NHS England is undertaking further work to establish a clear picture of current practice in this area. The potential for a six week post-natal maternal health check for all mothers is subject to this work. If taken forward, the check could be introduced from April 2020.

28th Jan 2019
To ask the Secretary of State for Health and Social Care, to his oral contribution of 15 January 2019, Official Report, column 1005, what steps he is taking in relation to the GP Contract negotiations to improve the six-week perinatal mental health check for new mothers.

The potential for a six week post-natal maternal health check for all mothers was included in the negotiating remit for the 2019/20 general practitioner (GP) contract. Discussions were held with the GP profession and it was agreed that proposals should be developed outside of the contract process.

20th Dec 2018
To ask the Secretary of State for Health and Social Care, how much was spent in the main categories of NHS commissioner spending as recorded centrally by NHS England for (a) acute, (b) mental Health, (c) community care, (d) continuing care and (e) primary care by clinical commissioning group in (i) 2015-16, (ii) 2016-17 and (iii) 2017-18.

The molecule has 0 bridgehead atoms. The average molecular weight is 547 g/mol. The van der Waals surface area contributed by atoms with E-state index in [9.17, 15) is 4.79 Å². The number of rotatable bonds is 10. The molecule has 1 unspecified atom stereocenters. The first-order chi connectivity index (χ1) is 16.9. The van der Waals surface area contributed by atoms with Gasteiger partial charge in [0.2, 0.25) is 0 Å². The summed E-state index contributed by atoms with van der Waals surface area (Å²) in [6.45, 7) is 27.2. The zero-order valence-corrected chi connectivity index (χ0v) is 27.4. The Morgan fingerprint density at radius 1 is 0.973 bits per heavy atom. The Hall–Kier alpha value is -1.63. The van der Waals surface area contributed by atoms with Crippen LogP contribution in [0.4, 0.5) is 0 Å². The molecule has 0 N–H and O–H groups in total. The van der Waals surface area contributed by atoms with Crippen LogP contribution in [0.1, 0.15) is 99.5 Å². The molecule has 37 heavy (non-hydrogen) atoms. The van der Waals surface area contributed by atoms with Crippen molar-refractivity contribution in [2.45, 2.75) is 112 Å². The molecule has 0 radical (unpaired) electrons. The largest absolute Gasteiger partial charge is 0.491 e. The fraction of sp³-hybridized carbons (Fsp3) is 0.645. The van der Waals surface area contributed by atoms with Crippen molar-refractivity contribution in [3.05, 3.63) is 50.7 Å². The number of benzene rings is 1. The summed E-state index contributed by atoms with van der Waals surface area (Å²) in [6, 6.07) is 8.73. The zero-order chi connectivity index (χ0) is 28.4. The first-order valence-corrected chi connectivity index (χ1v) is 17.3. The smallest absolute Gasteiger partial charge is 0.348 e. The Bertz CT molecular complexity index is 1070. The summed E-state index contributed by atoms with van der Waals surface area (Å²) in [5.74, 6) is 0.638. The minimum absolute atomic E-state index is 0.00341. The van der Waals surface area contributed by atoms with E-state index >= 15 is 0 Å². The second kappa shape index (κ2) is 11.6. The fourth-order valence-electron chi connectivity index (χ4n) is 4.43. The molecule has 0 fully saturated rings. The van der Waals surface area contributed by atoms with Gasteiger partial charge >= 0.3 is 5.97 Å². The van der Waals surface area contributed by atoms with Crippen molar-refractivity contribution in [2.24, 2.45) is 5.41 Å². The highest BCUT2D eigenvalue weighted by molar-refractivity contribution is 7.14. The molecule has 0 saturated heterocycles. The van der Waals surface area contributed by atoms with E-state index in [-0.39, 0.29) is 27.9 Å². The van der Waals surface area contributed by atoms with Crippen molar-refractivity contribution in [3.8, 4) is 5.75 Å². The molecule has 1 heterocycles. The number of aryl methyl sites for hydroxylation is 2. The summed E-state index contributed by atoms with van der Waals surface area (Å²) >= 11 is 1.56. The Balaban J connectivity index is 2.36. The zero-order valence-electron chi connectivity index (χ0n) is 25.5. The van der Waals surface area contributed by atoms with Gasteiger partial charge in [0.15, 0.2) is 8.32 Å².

The following table is a summary of the aggregated amount spent in the main categories of National Health Service commissioner spending, as recorded centrally by NHS England, for acute, mental health, community care, continuing care and primary care in 2015-16, 2016-17 and 2017-18.

The data was provided by NHS England. NHS England do not hold clinical commissioning group (CCG) level spending data across all of these categories for all CCGs.

Type of Care

Amount Spent 2015-16

Amount Spent 2016-17

Amount Spent 2017-2018

Acute

£38,247 million

£40,107 million

£41,411 million

Mental health

£7,301 million

£7,627 million

£8,053 million

Community

£7,088 million

£7,115 million

£7,348 million

Continuing

£4,297 million

£4,582 million

£4,547 million

Primary

£12,124 million

£13,870 million

£16,474 million

14th Dec 2018